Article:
Sometimes I wonder if Mitsubishi sells cars by the metric tonne, rather than individually… despite having one of the oldest model line-ups in the automotive world, its cars constantly top sales charts thanks to a combination of dependability, familiarity and value that Aussie car buyers can connect with.
So it is with the Mitsubishi Triton ute, a stalwart of the local landscape that happily bats at number three in the order, claiming wickets by dint of a sharp eye on its pricing.
It’s a little smaller and a little less powerful, but the Triton knows its strengths and plays to them.
The 2019 update, then, comes as a bit of a surprise. Gone is the softer, gently curved, almost feminine demeanour of the previous model, replaced instead by a bold, sharp and entirely modern fascia that’s almost concept-car in its look.
It’ll polarise opinions, sure, but to my eyes, it looks amazing and because it’s so bold and confident, it’ll stay on trend for a long time.
Underneath that striking nose job, though, little else has really changed – and that’s a good thing.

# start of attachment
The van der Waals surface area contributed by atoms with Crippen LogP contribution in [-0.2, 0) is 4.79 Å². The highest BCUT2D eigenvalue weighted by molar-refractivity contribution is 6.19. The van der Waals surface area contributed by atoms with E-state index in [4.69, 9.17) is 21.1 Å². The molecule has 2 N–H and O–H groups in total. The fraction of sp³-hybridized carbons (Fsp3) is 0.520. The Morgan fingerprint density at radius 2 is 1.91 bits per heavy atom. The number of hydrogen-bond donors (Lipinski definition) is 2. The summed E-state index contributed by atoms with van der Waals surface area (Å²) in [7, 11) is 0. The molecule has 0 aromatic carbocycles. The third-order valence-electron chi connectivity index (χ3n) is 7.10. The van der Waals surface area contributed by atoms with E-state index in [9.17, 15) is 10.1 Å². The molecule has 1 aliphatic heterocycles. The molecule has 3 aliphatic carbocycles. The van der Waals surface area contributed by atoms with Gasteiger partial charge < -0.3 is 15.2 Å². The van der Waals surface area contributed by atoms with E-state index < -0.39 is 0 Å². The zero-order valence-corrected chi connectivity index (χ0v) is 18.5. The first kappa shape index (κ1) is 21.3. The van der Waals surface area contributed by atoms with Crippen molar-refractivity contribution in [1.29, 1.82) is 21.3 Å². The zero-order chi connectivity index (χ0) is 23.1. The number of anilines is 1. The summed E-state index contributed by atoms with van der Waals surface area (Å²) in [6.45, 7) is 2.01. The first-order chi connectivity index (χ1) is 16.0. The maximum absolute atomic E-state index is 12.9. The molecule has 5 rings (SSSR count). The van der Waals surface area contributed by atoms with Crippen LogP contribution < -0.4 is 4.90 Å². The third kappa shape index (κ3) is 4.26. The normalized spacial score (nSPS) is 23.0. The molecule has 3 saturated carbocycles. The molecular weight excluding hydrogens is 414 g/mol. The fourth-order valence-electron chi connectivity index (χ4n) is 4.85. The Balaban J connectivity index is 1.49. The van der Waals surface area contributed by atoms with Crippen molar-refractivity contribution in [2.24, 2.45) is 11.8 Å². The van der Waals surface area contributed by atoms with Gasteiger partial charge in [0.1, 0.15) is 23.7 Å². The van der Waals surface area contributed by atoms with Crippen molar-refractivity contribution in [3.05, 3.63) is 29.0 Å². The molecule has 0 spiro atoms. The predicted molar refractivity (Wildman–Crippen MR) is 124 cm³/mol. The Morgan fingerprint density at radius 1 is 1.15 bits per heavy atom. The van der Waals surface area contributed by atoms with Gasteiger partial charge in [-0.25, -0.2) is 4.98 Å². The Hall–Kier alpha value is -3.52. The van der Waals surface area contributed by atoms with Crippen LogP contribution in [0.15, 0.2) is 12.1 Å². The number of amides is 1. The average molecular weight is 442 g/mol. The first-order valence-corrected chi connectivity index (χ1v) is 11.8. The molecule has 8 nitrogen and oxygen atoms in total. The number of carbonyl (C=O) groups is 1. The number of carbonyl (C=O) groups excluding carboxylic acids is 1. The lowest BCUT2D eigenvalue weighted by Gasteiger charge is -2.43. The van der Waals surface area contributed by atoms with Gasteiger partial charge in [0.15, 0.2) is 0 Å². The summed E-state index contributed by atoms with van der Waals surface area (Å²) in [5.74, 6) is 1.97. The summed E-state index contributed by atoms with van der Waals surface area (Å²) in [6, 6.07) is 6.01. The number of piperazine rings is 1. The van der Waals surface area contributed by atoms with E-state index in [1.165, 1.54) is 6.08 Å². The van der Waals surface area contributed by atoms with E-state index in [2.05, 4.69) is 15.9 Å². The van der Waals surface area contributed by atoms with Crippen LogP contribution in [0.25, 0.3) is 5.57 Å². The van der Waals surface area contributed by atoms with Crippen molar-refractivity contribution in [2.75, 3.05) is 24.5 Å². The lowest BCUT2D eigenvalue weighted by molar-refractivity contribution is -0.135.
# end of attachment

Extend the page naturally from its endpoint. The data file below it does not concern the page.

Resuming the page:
We’re trialling the Triton GLS Premium, which takes pride of place at the top of the line-up. It officially costs $51,900 before on-roads, but Mitsubishi has it for $50,990 drive-away at present.
For that, the GLS Premium comes standard with Mitsubishi’s excellent direct-injection 2.4-litre turbocharged diesel four-cylinder engine that’s now backed by a six-speed automatic transmission that drives all four wheels.
Compare the Toyota HiLux to the Triton, and the $50,740 SR5 is the most logical competitor. The HiLux has less driver aid safety tech and a little more power and torque, while the Ford Ranger XLT in five-cylinder form is a $50,640 proposition.
Fuel economy-wise, the Triton is claimed to use 8.6 litres per 100km on the combined cycle. After 390km of driving, we returned 9.2L/100km. A 75-litre tank gives the Triton a theoretical range of around 870km.
Servicing costs are pretty keen, too, with each of the first three services capped at $299 per service, while Mitsubishi provides - until the middle of next year, at least – a seven-year/150,000km warranty.
The GLS Premium is pretty loaded – keyless entry with pushbutton start, dual-zone climate control, LED headlights and taillights, heated leather front seats (power adjustment for the driver), auto lights and wipers, a 7.0-inch colour touch multimedia system with Apple CarPlay and Android Auto, digital radio and three USB ports are all standard.
There are 18-inch rims, a nudge bar, a decorative sports bar and a plastic tray liner as well.
Mechanically, a proper low-range transfer case, hill descent control and a locking rear diff complement the Super Select II all-wheel-drive system, but the Triton still retains its drum brake-equipped and leaf-sprung rear end.